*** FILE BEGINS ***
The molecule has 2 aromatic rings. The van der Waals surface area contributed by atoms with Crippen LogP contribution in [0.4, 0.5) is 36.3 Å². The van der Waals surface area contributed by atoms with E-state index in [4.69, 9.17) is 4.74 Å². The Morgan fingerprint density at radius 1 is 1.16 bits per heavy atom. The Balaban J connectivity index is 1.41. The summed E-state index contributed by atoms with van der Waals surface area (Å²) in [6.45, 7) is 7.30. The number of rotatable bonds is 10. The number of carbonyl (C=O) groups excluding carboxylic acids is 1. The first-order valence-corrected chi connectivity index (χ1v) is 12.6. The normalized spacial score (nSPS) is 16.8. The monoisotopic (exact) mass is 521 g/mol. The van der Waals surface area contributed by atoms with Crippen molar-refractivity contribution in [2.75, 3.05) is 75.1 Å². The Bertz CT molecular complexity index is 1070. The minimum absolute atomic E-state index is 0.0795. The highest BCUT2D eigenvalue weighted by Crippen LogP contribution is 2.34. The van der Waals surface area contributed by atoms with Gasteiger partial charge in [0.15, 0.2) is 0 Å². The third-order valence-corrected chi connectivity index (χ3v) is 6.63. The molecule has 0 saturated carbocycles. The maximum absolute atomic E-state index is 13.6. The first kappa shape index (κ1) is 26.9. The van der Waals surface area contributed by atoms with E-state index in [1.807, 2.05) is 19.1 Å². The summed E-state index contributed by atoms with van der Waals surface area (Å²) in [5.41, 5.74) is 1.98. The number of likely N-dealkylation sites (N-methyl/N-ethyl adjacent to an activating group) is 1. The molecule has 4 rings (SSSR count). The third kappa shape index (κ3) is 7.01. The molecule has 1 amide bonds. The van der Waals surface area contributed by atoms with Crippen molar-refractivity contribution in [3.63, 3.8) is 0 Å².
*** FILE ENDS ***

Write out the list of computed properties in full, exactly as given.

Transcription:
The molecule has 2 aromatic rings. The van der Waals surface area contributed by atoms with Crippen LogP contribution in [0.4, 0.5) is 36.3 Å². The van der Waals surface area contributed by atoms with E-state index in [4.69, 9.17) is 4.74 Å². The Morgan fingerprint density at radius 1 is 1.16 bits per heavy atom. The Balaban J connectivity index is 1.41. The summed E-state index contributed by atoms with van der Waals surface area (Å²) in [6.45, 7) is 7.30. The number of rotatable bonds is 10. The number of carbonyl (C=O) groups excluding carboxylic acids is 1. The first-order valence-corrected chi connectivity index (χ1v) is 12.6. The normalized spacial score (nSPS) is 16.8. The monoisotopic (exact) mass is 521 g/mol. The van der Waals surface area contributed by atoms with Crippen molar-refractivity contribution in [2.75, 3.05) is 75.1 Å². The Bertz CT molecular complexity index is 1070. The minimum absolute atomic E-state index is 0.0795. The highest BCUT2D eigenvalue weighted by Crippen LogP contribution is 2.34. The van der Waals surface area contributed by atoms with Gasteiger partial charge in [0.15, 0.2) is 0 Å². The third-order valence-corrected chi connectivity index (χ3v) is 6.63. The molecule has 0 saturated carbocycles. The maximum absolute atomic E-state index is 13.6. The first kappa shape index (κ1) is 26.9. The van der Waals surface area contributed by atoms with E-state index in [1.807, 2.05) is 19.1 Å². The summed E-state index contributed by atoms with van der Waals surface area (Å²) in [5.41, 5.74) is 1.98. The number of likely N-dealkylation sites (N-methyl/N-ethyl adjacent to an activating group) is 1. The molecule has 4 rings (SSSR count). The third kappa shape index (κ3) is 7.01. The molecule has 1 amide bonds. The van der Waals surface area contributed by atoms with Crippen molar-refractivity contribution in [3.63, 3.8) is 0 Å².